t-house and blew the whistle to get help from the Satellite, but he was soon secured. --There was sharp firing on the decks, both with rifles and revolvers, during which Midshipman Cook, who was foremost in the fight, received a wound in the side, and one of the seamen was shot through the arm. Several wounded Yankees lay around the decks, and one negro was stiff in death. In fifteen minutes after the attack both vessels were secured, the prisoners were put in irons until they could be confined, and the wounded taken below. The new crew went to their work readily; the engineers got up steam, the firemen took their places, the pilot was at the wheel, the quartermaster on the deck, and the officers at their posts. Everything was made ready for sailing, the boats were hauled alongside, the anchor raised, and just as day was dawning the C. S. steamers Satellite and Reliance got under way and stood up the Rappahannock. About sunrise the anchors were dropped off Urbana. Bohemian.
histled with fury around our ears. Upon reaching Butler's Hole a flash of lightning showed the blockaders a short distance ahead, their black hulls rising from the water, some two or three hundred yards apart. The boats were now ranged alongside each other and the plan of attack made known. There being two of them, it became necessary to divide our forces, and consequently Lt. Wood, in the second cutter, and Lieut. Hudgins, in the first, were to attack one, while Lieut. Hoge and Midshipman Gardner, in the third and fourth cutters, were to take the other. Each man had a white badge around his arm to distinguish him from the enemy. Everything being in readiness, the four boats pulled towards the steamers in line of battle. I was in Mr. Wood's party, in the boat with Lieutenant Hudgins. We pulled slowly and silently on. When within about fifty yards the sentinel on deck sang out his "boat ahoy."--Mr. Wood answered in some unintelligible words, and then we gave way strong toward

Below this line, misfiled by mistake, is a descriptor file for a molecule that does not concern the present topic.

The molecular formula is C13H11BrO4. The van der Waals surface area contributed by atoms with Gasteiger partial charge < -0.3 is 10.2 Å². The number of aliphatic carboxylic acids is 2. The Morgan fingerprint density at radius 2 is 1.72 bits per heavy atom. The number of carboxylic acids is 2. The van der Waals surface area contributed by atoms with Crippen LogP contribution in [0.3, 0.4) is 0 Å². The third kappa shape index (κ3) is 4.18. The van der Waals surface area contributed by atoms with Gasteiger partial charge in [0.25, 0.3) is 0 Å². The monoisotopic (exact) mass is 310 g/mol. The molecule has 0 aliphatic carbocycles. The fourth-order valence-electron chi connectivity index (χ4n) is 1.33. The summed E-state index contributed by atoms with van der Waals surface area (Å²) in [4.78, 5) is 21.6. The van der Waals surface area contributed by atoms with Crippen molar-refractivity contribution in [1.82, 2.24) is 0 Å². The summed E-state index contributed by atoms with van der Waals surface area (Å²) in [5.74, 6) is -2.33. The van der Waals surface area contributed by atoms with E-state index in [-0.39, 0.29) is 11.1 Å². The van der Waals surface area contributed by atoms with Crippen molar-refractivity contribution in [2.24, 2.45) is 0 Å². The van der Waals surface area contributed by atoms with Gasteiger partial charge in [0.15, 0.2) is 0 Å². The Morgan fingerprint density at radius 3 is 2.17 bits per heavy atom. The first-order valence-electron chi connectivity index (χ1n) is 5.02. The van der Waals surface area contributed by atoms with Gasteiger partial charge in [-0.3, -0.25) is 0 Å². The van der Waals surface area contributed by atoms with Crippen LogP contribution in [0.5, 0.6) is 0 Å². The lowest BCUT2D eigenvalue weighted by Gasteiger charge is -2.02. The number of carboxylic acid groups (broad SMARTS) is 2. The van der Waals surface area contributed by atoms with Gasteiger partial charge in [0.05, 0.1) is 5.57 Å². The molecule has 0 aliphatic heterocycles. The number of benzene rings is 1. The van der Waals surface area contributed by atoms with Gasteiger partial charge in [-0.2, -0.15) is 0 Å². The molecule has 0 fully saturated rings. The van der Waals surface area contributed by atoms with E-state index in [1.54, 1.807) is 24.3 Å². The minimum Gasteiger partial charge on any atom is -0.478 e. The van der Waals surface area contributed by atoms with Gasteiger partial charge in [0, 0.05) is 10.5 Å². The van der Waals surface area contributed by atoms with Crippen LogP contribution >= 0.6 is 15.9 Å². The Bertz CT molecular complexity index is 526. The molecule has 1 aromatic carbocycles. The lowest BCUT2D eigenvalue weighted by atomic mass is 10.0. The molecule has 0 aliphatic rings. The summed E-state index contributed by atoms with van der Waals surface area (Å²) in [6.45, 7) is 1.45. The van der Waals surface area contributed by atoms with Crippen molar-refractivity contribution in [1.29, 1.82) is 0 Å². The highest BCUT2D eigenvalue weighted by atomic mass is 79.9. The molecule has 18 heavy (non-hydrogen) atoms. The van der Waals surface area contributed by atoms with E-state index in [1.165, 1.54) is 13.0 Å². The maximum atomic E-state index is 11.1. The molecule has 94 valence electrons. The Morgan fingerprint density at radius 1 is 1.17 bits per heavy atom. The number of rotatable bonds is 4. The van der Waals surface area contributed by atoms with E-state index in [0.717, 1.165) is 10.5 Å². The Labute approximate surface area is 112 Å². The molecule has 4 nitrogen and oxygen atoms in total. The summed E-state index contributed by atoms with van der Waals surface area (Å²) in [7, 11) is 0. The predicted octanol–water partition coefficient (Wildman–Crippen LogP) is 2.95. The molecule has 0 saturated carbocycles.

quick as thought, twenty of us were climbing over the nettings upon her decks. The watch fired their rifles at us and gave the alarm, and immediately the Yankees came pouring from below, grasping cutlasses and side arms as they ran up the hatch. They fought well considering the circumstances, but it was of no avail; in a few minutes the vessel was ours and the crew had surrendered. Lt. Wood, followed by Midshipman-Goodwin, were first upon the decks upon their side, while Lt. Hudgins and Mr. Wilson led the way on ours. The whole was over almost with the rapidity of thought. Just as the decks were ours sharp firing was heard upon the Reliance. We watched for a moment, but not seeing the preconcerted signal, were anxious about the other party. Our boat was immediately manned, and we pulled over to his assistance; but Lieut. Hoge had done the work well before our arrival. He had met with more determined spirits, and had to encounter two or three deserters from our army, who fo
shot down, but was instantly replaced upon a shorter staff. The steamer also commenced shelling the woods, and the fire was kept up until the boats were in, when she, too, hastily retreated down the river. From the Philadelphia Inquirer, of the 20th, received since, we learned that the Yankee Captain, Hotchkiss, was killed, and several of the men wounded "by guerillas." We have ascertained also that the Yankees were ignorant of our presence, and came up the river to destroy the house of Mr. Jones, now a prisoner in the Old Capitol prison. On the way up, early in the morning, they had desolated the home of Mr. Hutchins, carrying off everything possible, and shooting his stock in the field. That evening we pulled up to our original starting point, and by dark had the boats again out of the water. When the wagons came they were put upon them, and we started across the country for a new scene of operations. Worn out by hard marching and severe labor, it was necessary to giv